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Print Edition> Forum
UPDATED: January 31, 2011 NO. 6 FEBRUARY 10, 2011
Will Tax Help to Cool the Overheated Property Market?

People argue property tax will push up housing prices and rents, because nowadays it is house buyers who pay various taxes. A typical example was the levying of business tax in 2005, which boosted the prices of secondhand houses.

This argument seems reasonable, but takes two preconditions for granted: first, speculators totally ignoring property tax and carrying on with their current scale of investment; second, housing prices remaining high and never falling.

Excessive housing prices result from speculation. After purchasing the houses, speculators do not rent the apartments or sell the houses, but wait until housing prices go up and up. In October 2010, it was found power meters in tens of millions of urban apartments read zero for more than six months, which implies there were no people living in these apartments at all.

Therefore, if tax above a certain rate is levied on houses not used for living (suppose the annual housing price growth rate is 10 percent and the interest rate for long-term deposit is only 5 percent, then a 5-percent property tax rate will deter most people from speculating on property because, with the addition of various trading fees, investment in property will cause losses), then what could happen?

First of all, speculative capital will cease flowing into the property market and speculators will begin to expect slumps instead of endless rises. In this way, a large number of empty residences will be released for the real estate market. Gradually, prices will begin to fall. With expensive secondhand houses, even with all kinds of additional fees, prices will be much lower than present level. Finally, housing rents will fall too, because many people who can't afford an apartment and have to rent houses would then be able to retreat from renting.

Who is most frightened by such scenarios? Of course, property developers, speculators and local officials who depend on land transfer fees to create wealth. In recent years, these people have taken advantage of exorbitantly high property prices. But now, as property tax is likely to deprive them of easy big profits, certainly they will stand against it.

Chongqing's measures are mild, because the tax mainly targets high-end housing. Nevertheless, due to its significance in "breaking the ice" as it were, vested interest groups, fearing their good days are coming to an end, can't wait to claim tax will push prices up.


Ma Guangyuan (New Express Daily): Increasing numbers of Chinese feel the tax will not rein in rocketing housing prices, but instead may fuel frustration among the country's urban middle class.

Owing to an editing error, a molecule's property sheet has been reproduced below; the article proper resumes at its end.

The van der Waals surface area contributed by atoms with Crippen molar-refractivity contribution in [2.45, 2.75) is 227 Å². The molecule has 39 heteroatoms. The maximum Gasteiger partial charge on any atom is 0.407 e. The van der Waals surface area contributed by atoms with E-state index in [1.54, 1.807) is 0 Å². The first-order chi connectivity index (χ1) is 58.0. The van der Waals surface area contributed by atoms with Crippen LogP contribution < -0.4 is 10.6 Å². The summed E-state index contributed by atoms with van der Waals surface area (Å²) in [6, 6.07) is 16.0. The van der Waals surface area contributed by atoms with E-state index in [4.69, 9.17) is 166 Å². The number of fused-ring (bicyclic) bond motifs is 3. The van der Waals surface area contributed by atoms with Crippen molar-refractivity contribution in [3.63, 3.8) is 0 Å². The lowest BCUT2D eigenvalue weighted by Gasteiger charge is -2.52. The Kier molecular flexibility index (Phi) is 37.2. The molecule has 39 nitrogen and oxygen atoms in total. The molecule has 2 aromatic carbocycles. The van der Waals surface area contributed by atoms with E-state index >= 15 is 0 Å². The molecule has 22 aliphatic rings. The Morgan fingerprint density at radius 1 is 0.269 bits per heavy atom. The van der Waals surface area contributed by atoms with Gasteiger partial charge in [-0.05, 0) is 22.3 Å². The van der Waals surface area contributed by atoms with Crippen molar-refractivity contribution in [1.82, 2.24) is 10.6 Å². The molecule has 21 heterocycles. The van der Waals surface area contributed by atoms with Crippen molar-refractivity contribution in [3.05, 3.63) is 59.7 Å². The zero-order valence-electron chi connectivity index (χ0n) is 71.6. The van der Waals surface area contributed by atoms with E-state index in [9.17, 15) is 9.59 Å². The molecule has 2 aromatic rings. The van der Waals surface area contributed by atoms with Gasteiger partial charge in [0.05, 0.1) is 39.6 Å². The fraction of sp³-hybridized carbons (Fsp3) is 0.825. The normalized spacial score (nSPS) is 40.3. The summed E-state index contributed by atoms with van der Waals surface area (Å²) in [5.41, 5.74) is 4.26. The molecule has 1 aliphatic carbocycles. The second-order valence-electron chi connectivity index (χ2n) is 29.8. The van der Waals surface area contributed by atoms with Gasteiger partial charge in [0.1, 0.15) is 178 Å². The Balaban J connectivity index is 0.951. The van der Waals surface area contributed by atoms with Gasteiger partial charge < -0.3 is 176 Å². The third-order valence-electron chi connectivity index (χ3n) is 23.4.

Take the tax rate for example. No matter if it is 1 percent or 0.5 percent, it is not comparable to the surging speed of current housing prices. Coming to taxation targets, no matter if they are based on area or cost, the group of people who will be directly affected will be the middle class. Low income earners might be exempt, a common practice in almost all countries levying property tax. As for the rich, a property tax will never pose a threat.

Finally, those who will be hit hardest will be the relatively rich middle class who own more than one apartment. For these people, even if the tax rate is only 1 percent, it will be equivalent to more than 10,000 yuan ($1,493), and this loss will affect their daily lives. As a result, a property tax, rather than a crackdown on housing prices, will hurt the middle class.

Therefore, it's very important to make sure the tax is focused on those the government wants to target, but not ordinary house buyers.

Because of China's special land policies, which allow buyers only a maximum 70-year right for residential land use, plus a huge land transfer fee, buyers have already paid a great deal for their houses, so a property tax seems to be institutionally unreasonable.

Deng Xiaoyong (www.sohu.com): The purpose of the property tax is to crack down on house speculation and in turn to change the structure of supply-demand relationship in the market and eventually to curb the housing prices. But, if real estate is still a "pillar industry," the great demand will exist; when domestic investors have no better investment channels, they will not leave the market because of a 0.3 or 0.4 percent tax. Besides, levying property tax will indirectly increase the cost of buying an apartment for ordinary people. So, the demand in the market will still not be met and the housing prices will still go up.

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